Q. I recently discovered that an employee who handles my company’s accounts receivable has filed for bankruptcy. Can I discharge this employee?
A. Under the Federal Bankruptcy Act, passed in 1984, the fact that an individual has filed for bankruptcy is not a legal reason for rejecting an applicant or for firing a current employee.
The statute makes it illegal to terminate or discriminate against an individual because he or she has been a debtor under the Bankruptcy Act.
The limited number of court rulings that have addressed this provision in the Bankruptcy Act have been willing to apply a retrospective “but-for” analysis to determine whether the bankruptcy information was the reason for an adverse employment decision. In such cases, the courts essentially ask, “If it hadn’t been for the employee’s bankruptcy, would he or she have been terminated anyway?”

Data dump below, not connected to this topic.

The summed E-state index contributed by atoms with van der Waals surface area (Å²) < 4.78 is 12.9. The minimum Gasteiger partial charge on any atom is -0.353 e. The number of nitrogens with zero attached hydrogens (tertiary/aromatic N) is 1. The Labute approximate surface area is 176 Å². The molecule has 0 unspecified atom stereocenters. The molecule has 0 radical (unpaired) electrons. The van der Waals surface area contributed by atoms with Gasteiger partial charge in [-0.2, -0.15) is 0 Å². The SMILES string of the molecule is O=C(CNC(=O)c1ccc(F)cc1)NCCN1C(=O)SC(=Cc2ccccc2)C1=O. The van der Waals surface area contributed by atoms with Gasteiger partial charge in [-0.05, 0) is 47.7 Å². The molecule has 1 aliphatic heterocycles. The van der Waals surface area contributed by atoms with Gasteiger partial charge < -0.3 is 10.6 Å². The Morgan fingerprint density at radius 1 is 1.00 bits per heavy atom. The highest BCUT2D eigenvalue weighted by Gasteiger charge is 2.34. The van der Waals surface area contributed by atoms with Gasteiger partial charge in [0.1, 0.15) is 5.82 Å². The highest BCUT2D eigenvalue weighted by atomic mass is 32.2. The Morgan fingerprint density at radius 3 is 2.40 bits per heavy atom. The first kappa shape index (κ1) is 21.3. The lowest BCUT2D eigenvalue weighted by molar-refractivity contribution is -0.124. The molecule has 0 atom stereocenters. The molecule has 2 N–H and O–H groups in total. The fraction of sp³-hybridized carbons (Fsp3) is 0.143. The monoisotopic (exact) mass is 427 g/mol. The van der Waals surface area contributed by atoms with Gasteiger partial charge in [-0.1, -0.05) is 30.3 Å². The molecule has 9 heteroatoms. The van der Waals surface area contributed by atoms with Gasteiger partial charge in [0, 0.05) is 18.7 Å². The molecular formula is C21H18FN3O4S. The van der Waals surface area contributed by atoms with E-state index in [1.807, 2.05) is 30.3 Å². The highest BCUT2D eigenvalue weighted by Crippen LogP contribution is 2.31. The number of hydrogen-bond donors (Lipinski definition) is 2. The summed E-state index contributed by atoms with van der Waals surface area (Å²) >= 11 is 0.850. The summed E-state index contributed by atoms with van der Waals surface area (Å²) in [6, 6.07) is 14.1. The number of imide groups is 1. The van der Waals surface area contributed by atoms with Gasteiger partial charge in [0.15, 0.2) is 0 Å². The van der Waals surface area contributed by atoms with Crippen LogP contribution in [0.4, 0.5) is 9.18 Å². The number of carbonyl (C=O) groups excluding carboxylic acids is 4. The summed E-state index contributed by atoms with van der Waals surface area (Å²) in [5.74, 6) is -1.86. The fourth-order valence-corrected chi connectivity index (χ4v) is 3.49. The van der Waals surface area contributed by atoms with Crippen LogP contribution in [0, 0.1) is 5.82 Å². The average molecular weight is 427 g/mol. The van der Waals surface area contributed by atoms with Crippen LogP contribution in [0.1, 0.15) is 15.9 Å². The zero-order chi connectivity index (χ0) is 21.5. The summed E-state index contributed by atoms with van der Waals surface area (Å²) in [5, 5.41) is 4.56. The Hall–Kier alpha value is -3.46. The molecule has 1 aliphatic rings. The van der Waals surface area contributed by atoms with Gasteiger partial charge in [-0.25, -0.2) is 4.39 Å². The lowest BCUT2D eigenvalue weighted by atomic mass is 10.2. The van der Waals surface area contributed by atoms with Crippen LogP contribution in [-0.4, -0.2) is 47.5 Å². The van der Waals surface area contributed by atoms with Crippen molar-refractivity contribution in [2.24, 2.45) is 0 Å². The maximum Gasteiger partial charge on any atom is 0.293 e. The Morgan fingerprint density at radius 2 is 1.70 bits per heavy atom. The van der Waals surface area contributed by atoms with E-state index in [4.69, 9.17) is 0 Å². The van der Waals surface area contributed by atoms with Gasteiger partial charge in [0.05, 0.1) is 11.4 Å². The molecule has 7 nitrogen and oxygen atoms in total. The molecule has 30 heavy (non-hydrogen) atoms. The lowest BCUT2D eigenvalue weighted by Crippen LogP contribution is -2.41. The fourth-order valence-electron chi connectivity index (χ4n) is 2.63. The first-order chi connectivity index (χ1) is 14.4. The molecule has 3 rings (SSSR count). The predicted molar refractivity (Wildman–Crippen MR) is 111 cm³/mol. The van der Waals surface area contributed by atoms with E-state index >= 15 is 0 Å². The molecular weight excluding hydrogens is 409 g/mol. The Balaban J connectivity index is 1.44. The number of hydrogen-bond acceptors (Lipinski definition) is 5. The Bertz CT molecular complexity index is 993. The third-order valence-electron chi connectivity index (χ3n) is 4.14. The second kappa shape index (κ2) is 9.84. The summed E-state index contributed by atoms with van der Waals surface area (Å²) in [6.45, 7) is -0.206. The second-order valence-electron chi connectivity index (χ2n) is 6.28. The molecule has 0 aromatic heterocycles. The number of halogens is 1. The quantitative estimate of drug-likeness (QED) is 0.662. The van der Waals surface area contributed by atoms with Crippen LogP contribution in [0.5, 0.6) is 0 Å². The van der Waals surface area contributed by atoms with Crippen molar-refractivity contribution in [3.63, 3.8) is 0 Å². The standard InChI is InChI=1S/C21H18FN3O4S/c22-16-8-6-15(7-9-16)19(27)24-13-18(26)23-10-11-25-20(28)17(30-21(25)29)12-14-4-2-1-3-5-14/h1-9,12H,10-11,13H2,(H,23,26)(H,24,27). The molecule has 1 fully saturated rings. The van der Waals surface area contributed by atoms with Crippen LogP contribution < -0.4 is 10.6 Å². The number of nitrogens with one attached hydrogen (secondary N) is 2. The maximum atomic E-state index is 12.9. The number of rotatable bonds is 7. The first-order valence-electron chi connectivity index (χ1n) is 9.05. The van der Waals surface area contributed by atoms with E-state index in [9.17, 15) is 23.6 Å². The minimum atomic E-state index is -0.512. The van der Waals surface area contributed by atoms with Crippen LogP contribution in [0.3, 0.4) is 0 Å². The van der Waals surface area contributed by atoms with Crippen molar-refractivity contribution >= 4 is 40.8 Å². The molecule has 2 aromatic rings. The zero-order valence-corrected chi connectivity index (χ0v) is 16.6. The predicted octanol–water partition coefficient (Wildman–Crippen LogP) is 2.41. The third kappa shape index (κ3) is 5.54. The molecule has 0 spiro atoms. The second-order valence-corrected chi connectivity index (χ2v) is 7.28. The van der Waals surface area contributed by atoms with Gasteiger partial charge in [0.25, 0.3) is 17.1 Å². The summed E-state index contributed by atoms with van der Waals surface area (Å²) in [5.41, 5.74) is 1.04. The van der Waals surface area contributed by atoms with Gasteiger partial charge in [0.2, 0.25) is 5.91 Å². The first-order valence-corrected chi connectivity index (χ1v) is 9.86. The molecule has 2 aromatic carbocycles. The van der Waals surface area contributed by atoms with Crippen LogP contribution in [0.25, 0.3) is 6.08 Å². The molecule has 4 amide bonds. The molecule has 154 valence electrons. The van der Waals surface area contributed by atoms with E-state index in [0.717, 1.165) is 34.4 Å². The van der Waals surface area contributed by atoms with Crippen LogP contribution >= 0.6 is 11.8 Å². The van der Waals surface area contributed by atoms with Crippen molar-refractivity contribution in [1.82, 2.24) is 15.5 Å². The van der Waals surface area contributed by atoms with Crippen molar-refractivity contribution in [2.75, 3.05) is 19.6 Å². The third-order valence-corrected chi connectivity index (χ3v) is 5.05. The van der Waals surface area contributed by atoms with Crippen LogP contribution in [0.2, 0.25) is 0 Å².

Thus, an employer that obtains information indicating that an applicant or current employee has filed for bankruptcy should base any adverse employment decision only on facts independent of the bankruptcy filing—and make sure that clear documentation exists to establish this explanation.
- You don't need absolute proof to fire
- Brawling in the workplace? Investigate and discipline promptly
- Firing for 'dishonesty'? Offer specifics about what happened
- Employee out on maternity leave: How long must we hold her position?
- Rule No. 1 for evaluations: The employer—not the employee—sets the standards